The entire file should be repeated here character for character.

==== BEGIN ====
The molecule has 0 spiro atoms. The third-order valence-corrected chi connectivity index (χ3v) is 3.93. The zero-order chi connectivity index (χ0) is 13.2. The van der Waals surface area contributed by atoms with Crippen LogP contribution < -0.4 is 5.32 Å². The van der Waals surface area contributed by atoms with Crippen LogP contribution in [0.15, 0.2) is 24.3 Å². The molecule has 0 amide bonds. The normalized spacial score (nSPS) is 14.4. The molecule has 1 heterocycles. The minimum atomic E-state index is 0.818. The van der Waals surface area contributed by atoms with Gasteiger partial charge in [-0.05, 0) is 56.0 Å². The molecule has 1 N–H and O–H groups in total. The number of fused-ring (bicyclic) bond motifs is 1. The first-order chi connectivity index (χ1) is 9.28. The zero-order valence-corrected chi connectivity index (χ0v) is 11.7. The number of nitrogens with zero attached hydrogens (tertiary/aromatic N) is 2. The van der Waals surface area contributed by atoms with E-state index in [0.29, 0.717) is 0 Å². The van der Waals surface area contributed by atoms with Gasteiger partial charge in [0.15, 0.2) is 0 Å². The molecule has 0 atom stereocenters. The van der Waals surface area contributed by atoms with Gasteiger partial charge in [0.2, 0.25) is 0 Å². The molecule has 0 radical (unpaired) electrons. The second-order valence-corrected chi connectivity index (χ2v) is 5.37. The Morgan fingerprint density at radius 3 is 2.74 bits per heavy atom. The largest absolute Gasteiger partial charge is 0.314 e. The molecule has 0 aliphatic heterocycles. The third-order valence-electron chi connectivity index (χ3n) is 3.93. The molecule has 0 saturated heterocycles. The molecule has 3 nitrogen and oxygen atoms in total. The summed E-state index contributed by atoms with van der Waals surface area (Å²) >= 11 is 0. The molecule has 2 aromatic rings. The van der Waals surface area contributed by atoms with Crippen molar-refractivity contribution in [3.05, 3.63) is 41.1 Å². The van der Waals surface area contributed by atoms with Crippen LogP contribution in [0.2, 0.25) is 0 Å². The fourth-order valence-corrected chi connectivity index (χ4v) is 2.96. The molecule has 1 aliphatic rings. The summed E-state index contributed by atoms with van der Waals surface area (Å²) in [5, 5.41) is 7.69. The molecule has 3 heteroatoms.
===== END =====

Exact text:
The molecule has 0 spiro atoms. The third-order valence-corrected chi connectivity index (χ3v) is 3.93. The zero-order chi connectivity index (χ0) is 13.2. The van der Waals surface area contributed by atoms with Crippen LogP contribution < -0.4 is 5.32 Å². The van der Waals surface area contributed by atoms with Crippen LogP contribution in [0.15, 0.2) is 24.3 Å². The molecule has 0 amide bonds. The normalized spacial score (nSPS) is 14.4. The molecule has 1 heterocycles. The minimum atomic E-state index is 0.818. The van der Waals surface area contributed by atoms with Gasteiger partial charge in [-0.05, 0) is 56.0 Å². The molecule has 1 N–H and O–H groups in total. The number of fused-ring (bicyclic) bond motifs is 1. The first-order chi connectivity index (χ1) is 9.28. The zero-order valence-corrected chi connectivity index (χ0v) is 11.7. The number of nitrogens with zero attached hydrogens (tertiary/aromatic N) is 2. The van der Waals surface area contributed by atoms with E-state index in [0.29, 0.717) is 0 Å². The van der Waals surface area contributed by atoms with Gasteiger partial charge in [0.15, 0.2) is 0 Å². The molecule has 0 atom stereocenters. The van der Waals surface area contributed by atoms with Gasteiger partial charge in [0.2, 0.25) is 0 Å². The molecule has 0 radical (unpaired) electrons. The second-order valence-corrected chi connectivity index (χ2v) is 5.37. The Morgan fingerprint density at radius 3 is 2.74 bits per heavy atom. The largest absolute Gasteiger partial charge is 0.314 e. The molecule has 0 aliphatic heterocycles. The third-order valence-electron chi connectivity index (χ3n) is 3.93. The molecule has 0 saturated heterocycles. The molecule has 3 nitrogen and oxygen atoms in total. The summed E-state index contributed by atoms with van der Waals surface area (Å²) >= 11 is 0. The molecule has 2 aromatic rings. The van der Waals surface area contributed by atoms with Crippen molar-refractivity contribution in [3.05, 3.63) is 41.1 Å². The van der Waals surface area contributed by atoms with Crippen LogP contribution in [0.2, 0.25) is 0 Å². The fourth-order valence-corrected chi connectivity index (χ4v) is 2.96. The molecule has 1 aliphatic rings. The summed E-state index contributed by atoms with van der Waals surface area (Å²) in [5, 5.41) is 7.69. The molecule has 3 heteroatoms.